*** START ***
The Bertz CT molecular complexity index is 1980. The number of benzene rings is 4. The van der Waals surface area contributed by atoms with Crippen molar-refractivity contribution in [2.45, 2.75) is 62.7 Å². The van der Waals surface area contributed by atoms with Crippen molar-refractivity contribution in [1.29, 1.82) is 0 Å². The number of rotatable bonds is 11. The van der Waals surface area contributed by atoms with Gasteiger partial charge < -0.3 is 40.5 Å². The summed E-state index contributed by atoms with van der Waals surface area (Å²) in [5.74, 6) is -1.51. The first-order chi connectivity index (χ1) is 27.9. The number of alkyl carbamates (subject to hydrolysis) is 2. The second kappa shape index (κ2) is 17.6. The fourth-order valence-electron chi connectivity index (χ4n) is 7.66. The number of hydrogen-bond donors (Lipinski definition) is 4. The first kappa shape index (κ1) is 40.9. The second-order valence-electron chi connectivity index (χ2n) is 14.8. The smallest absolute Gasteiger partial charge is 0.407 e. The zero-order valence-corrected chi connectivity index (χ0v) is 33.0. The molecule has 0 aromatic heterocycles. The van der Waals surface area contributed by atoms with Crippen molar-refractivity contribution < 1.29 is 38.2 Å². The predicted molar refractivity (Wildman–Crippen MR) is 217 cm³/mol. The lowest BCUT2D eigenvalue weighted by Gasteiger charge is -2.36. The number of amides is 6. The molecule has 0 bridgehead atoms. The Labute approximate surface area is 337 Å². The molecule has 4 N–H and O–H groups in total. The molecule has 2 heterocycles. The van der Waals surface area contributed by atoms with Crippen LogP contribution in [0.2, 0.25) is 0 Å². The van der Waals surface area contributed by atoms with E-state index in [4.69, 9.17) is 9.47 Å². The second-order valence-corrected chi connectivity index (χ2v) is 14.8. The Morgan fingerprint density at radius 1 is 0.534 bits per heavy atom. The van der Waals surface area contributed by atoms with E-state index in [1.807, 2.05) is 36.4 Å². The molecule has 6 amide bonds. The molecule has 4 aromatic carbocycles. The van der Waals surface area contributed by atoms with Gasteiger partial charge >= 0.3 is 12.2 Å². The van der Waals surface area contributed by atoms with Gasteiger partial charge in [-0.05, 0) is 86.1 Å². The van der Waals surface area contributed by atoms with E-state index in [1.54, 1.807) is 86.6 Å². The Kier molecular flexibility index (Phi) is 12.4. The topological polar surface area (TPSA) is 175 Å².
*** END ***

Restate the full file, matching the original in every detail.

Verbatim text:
The Bertz CT molecular complexity index is 1980. The number of benzene rings is 4. The van der Waals surface area contributed by atoms with Crippen molar-refractivity contribution in [2.45, 2.75) is 62.7 Å². The van der Waals surface area contributed by atoms with Crippen molar-refractivity contribution in [1.29, 1.82) is 0 Å². The number of rotatable bonds is 11. The van der Waals surface area contributed by atoms with Gasteiger partial charge < -0.3 is 40.5 Å². The summed E-state index contributed by atoms with van der Waals surface area (Å²) in [5.74, 6) is -1.51. The first-order chi connectivity index (χ1) is 27.9. The number of alkyl carbamates (subject to hydrolysis) is 2. The second kappa shape index (κ2) is 17.6. The fourth-order valence-electron chi connectivity index (χ4n) is 7.66. The number of hydrogen-bond donors (Lipinski definition) is 4. The first kappa shape index (κ1) is 40.9. The second-order valence-electron chi connectivity index (χ2n) is 14.8. The smallest absolute Gasteiger partial charge is 0.407 e. The zero-order valence-corrected chi connectivity index (χ0v) is 33.0. The molecule has 0 aromatic heterocycles. The van der Waals surface area contributed by atoms with Crippen molar-refractivity contribution < 1.29 is 38.2 Å². The predicted molar refractivity (Wildman–Crippen MR) is 217 cm³/mol. The lowest BCUT2D eigenvalue weighted by Gasteiger charge is -2.36. The number of amides is 6. The molecule has 0 bridgehead atoms. The Labute approximate surface area is 337 Å². The molecule has 4 N–H and O–H groups in total. The molecule has 2 heterocycles. The van der Waals surface area contributed by atoms with Crippen LogP contribution in [0.2, 0.25) is 0 Å². The van der Waals surface area contributed by atoms with E-state index in [4.69, 9.17) is 9.47 Å². The second-order valence-corrected chi connectivity index (χ2v) is 14.8. The Morgan fingerprint density at radius 1 is 0.534 bits per heavy atom. The van der Waals surface area contributed by atoms with E-state index in [1.807, 2.05) is 36.4 Å². The molecule has 6 amide bonds. The molecule has 4 aromatic carbocycles. The van der Waals surface area contributed by atoms with Gasteiger partial charge >= 0.3 is 12.2 Å². The van der Waals surface area contributed by atoms with Gasteiger partial charge in [-0.05, 0) is 86.1 Å². The van der Waals surface area contributed by atoms with E-state index in [1.54, 1.807) is 86.6 Å². The Kier molecular flexibility index (Phi) is 12.4. The topological polar surface area (TPSA) is 175 Å².